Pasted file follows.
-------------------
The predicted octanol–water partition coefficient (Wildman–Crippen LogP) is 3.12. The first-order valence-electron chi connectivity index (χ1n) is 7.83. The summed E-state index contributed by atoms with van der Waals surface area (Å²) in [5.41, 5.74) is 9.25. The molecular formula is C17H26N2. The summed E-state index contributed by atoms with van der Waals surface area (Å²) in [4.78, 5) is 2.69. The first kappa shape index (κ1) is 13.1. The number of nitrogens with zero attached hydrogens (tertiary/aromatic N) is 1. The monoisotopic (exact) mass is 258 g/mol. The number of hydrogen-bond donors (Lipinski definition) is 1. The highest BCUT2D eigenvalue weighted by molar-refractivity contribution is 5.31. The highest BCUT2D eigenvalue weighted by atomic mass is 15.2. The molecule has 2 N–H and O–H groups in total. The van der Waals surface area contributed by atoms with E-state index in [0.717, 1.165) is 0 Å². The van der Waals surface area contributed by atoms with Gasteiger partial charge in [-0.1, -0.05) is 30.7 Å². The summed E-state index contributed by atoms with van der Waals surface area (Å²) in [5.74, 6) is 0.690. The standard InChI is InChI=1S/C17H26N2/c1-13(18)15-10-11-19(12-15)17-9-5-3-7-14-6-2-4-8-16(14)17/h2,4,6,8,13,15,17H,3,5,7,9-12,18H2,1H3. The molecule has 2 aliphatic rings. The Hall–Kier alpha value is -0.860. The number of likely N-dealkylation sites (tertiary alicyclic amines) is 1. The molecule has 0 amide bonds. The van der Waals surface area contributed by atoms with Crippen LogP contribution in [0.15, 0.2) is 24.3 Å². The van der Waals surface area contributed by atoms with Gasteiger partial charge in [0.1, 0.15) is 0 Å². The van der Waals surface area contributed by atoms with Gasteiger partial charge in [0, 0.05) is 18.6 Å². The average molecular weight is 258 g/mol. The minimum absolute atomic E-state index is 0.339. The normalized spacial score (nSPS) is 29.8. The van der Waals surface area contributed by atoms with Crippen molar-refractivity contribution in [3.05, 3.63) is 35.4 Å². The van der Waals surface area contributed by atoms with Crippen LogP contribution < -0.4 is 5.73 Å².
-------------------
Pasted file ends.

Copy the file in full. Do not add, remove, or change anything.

The predicted octanol–water partition coefficient (Wildman–Crippen LogP) is 3.12. The first-order valence-electron chi connectivity index (χ1n) is 7.83. The summed E-state index contributed by atoms with van der Waals surface area (Å²) in [5.41, 5.74) is 9.25. The molecular formula is C17H26N2. The summed E-state index contributed by atoms with van der Waals surface area (Å²) in [4.78, 5) is 2.69. The first kappa shape index (κ1) is 13.1. The number of nitrogens with zero attached hydrogens (tertiary/aromatic N) is 1. The monoisotopic (exact) mass is 258 g/mol. The number of hydrogen-bond donors (Lipinski definition) is 1. The highest BCUT2D eigenvalue weighted by molar-refractivity contribution is 5.31. The highest BCUT2D eigenvalue weighted by atomic mass is 15.2. The molecule has 2 N–H and O–H groups in total. The van der Waals surface area contributed by atoms with E-state index in [0.717, 1.165) is 0 Å². The van der Waals surface area contributed by atoms with Gasteiger partial charge in [-0.1, -0.05) is 30.7 Å². The summed E-state index contributed by atoms with van der Waals surface area (Å²) in [5.74, 6) is 0.690. The standard InChI is InChI=1S/C17H26N2/c1-13(18)15-10-11-19(12-15)17-9-5-3-7-14-6-2-4-8-16(14)17/h2,4,6,8,13,15,17H,3,5,7,9-12,18H2,1H3. The molecule has 2 aliphatic rings. The Hall–Kier alpha value is -0.860. The number of likely N-dealkylation sites (tertiary alicyclic amines) is 1. The molecule has 0 amide bonds. The van der Waals surface area contributed by atoms with Crippen LogP contribution in [0.15, 0.2) is 24.3 Å². The van der Waals surface area contributed by atoms with Gasteiger partial charge in [0.1, 0.15) is 0 Å². The van der Waals surface area contributed by atoms with Gasteiger partial charge in [0, 0.05) is 18.6 Å². The average molecular weight is 258 g/mol. The minimum absolute atomic E-state index is 0.339. The normalized spacial score (nSPS) is 29.8. The van der Waals surface area contributed by atoms with Crippen molar-refractivity contribution in [3.05, 3.63) is 35.4 Å². The van der Waals surface area contributed by atoms with Crippen LogP contribution < -0.4 is 5.73 Å².